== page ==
In a rare Israeli condemnation of the new US administration, Intelligence Minister Yisrael Katz slammed as “severe and outrageous” Wednesday statements made by White House Press Secretary Sean Spicer that Adolf Hitler never used chemical weapons, but also accepted the spokesman’s apology.
Writing on Twitter hours after Spicer said Syrian President Bashar Assad was worse than Hitler because he “didn’t even sink to using chemical weapons,” Katz said that the floundering press secretary must apologize or be forced to step down.
“Sean Spicer’s statement that Hitler didn’t use chemical weapons is severe and outrageous. We have a moral obligation that supersedes policy considerations. We must demand that he apologize, or resign,” wrote Katz, a Likud minister who sits on the powerful security cabinet and is seen as close to Prime Minister Benjamin Netanyahu.
Spicer stunned the Washington press corps Tuesday by incorrectly telling reporters that Hitler did not use chemical weapons during World War II. “We didn’t use chemical weapons in World War II. “You know, you had someone as despicable as Hitler who didn’t even sink to using chemical weapons,” Spicer said, in an attempt to amplify the magnitude of assessments that Syrian strongman Bashar Assad used sarin gas in an assault last week in Syria’s Idlib province.
Prompted to explain his initial comments, Spicer then issued a number of clarifications, saying he knew millions of Jews and other victims of the Nazis were killed in “Holocaust centers” in Nazi-occupied Europe, many in gas chambers, but that “when it comes to sarin gas, [Hitler] was not using the gas on his people the same way that Ashad [sic] is doing.”
Following sharp responses from Democratic lawmakers and American Jewish community groups, and after Katz’s initial tweet, Spicer did issue an apology, telling CNN that he had “mistakenly used an inappropriate, insensitive reference to the Holocaust — for which, frankly, there is no comparison.”
“For that, I apologize. It was a mistake to do that,” he added.
Speaking on Army Radio Wednesday morning, Katz welcomed the apology, saying that the original comments were “simply lies.” Stressing that he did not intend to intervene in what he called an “internal political debate,” Katz said he felt Israel had an obligation to make a “clear statement” on the comments.
“As a minister in the government of Israel I felt that in this case, despite the close relationship and the aid that the United States gives Israel, there are moral matters that go above the diplomatic considerations,” he said. “We have an obligation that we can’t ignore something like this.”
While the comments drew few other reactions in Israel, with most government offices closed for the Passover holiday, Zionist Union MK Erel Margalit called on the government to “break its silence” and officially condemn the comments.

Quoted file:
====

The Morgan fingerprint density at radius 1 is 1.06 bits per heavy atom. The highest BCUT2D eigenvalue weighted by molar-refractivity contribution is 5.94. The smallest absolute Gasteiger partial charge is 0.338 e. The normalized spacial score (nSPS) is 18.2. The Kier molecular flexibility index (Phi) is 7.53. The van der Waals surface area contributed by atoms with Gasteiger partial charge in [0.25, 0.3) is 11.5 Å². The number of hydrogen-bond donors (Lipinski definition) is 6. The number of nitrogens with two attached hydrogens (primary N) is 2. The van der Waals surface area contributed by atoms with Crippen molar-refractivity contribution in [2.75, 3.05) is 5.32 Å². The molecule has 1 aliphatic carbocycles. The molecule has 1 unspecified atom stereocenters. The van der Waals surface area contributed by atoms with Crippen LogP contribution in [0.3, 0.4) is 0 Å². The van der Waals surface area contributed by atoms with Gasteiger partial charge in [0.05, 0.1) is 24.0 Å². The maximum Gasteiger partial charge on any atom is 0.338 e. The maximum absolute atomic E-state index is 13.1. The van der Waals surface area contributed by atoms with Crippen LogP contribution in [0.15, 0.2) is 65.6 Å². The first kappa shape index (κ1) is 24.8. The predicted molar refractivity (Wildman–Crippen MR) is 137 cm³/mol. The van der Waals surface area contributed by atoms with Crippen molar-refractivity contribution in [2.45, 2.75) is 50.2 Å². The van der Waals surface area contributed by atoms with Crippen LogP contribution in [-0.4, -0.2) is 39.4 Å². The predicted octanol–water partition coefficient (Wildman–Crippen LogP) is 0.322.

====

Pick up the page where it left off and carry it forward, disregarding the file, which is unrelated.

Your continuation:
“I am worried about the problematic influence of certain players that have recently entered the White House, specifically Holocaust deniers,” Margalit said in a statement.
A spokesman for the prime minster declined Wednesday to comment on Spicer’s latest statements. Mark Zell, an attorney who heads the GOP’s branch in Israel, told Army Radio the outcry was “exaggerated.”
In the US, Spicer’s comments were swiftly condemned as a downplaying of the Holocaust, with Democratic leader Nancy Pelosi and others calling for the press secretary to be fired.
US President Donald Trump has been criticized in the past for failing to distance himself from far-right or neo-Nazi groups that have rallied behind him. His pick of Steve Bannon as chief strategist irked many in the US Jewish community due to Bannon’s embrace of the racist-infused “alt-right” movement while at the helm of the Breitbart news website.
The controversy over Spicer’s statements is not the first time the Trump administration has been criticized for comments related to the Holocaust and anti-Semitism. The White House released a statement on international Holocaust Remembrance Day earlier this year that did not make any reference to Jews, and some have taken issue with the slowness with which Trump has condemned anti-Semitic attacks, including threats against Jewish community centers.
Responding to the Holocaust Remembrance Day statement in January, Defense Minister Avigdor Liberman said the omission of Jews was likely a “mishap or a misunderstanding,” even though the Trump administration has insisted it was intentional.
“I don’t think there is room here for a diplomatic demarche,” Liberman said, adding that he “hopes” next year’s statement is worded differently and highlights Jewish suffering, but “we aren’t looking for a fight, not with the White House nor with anyone else.”
Speaking after his first official meeting with Trump in February, Prime Minister Benjamin Netanyahu defended the controversial statement, arguing that the American-Jewish community’s complaints over the matter were “misplaced.”
During a briefing for reporters Netanyahu hailed Trump as a staunch ally of Israel and the best friend the Jewish people could wish for. “There is no doubt that the president and his team understand very well the significance of the Holocaust as an attempt to annihilate the Jewish people, and that they fully appreciate the centrality of the Holocaust in Jewish life,” he told reporters at the White House.
Eric Cortellessa and AP contributed to this report.